My Lynn Cafe is located inside the new Mekong Plaza shopping centre at Dobson and Main. The shopping centre itself is unexpectedly high-class, with attractively tiled walls, a generally spotless appearance, and indoor, air-conditioned hallways between stores. My Lynn itself gives off a bit more of a “mildly trendy bar” vibe, with modern furnishings, several large plasma TVs (strangely, all playing Yanni concerts), and dark-tinted windows. A sign announces karaoke.
My Lynn is undeniably Vietnamese. The lunch menu is surprisingly brief, devoting half its bulk to listings of smoothie drinks for offer (with pictures), but only two pages of food– one of entrees, one of appetizers. The entrees range from about $6 to about $38, so I suspect– but the menu is unclear– some are intended as family portions. Most of them follow the formula of “beef over rice, or noodles, or in a soup.”
We opened with spring rolls and egg rolls. The spring rolls were dramatic– huge rolls served cold, with thick wrappers stuffed with crisp lettuce and bean-sprouts, and a hint of prawn. The egg rolls were exciting in another way– solid and dense, with plenty of meaty filling. Very different, but both impressive in their niche.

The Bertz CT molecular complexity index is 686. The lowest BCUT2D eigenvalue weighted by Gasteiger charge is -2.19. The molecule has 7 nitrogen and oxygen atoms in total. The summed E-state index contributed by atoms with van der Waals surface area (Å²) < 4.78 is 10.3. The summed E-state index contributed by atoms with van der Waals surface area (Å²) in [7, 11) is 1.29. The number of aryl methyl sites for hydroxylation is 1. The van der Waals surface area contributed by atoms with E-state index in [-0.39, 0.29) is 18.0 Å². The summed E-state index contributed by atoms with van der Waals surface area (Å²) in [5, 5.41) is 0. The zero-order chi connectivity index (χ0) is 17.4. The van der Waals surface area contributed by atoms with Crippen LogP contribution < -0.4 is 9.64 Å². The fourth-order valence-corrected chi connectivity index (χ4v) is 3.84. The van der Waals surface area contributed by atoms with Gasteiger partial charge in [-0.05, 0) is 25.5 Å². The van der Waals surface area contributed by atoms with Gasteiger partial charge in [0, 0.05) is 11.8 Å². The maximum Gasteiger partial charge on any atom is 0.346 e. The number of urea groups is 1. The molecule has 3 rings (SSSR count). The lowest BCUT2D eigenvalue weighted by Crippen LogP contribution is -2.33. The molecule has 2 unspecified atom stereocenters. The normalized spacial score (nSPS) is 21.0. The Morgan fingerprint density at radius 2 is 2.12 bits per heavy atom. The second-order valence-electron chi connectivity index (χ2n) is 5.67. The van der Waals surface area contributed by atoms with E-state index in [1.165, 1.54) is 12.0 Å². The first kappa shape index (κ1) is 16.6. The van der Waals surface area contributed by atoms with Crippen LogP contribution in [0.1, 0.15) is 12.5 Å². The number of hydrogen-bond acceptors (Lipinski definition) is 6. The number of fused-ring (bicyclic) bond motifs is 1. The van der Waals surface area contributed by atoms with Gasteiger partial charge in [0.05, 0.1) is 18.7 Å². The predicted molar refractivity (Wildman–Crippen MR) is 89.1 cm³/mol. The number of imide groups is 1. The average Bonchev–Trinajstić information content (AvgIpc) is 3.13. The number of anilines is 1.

I chose the beef stew with French bread as an entree. The bread was impressive– fresh and warm, with a fair bite on the crust. The stew was decent– plenty of beef, carrots, and a bit of potato, but I was a touch surprised about its preparation. There was only a mild hint of exotic spices. It seemed like an ideal choice for someone who wasn’t sure they were comfortable with Vietnamese cuisine– as it could very easily pass in an American restaurant.
Our waitress seemed remarkably patient and reasonably competent, given nine people asking for explanations and changing their orders constantly. The dishes didn’t come out as a group, but that could be blamed on our group ordering very different items, in need of individual preparation.
I was satisfied with My Lynn. It seemed reasonably well-run, and the menu, while simple, covered a wide enough range to satisfy a diverse party without diving into “300 items we don’t really know how to prepare to fill the pages”. My primary concern is their business model. They were basically empty when we visited, and they’re one of three Vietnamese restaurants and a deli under the same roof. I wonder if they do better in the evenings or weekends, when business picks up at the surrounding shopping centre.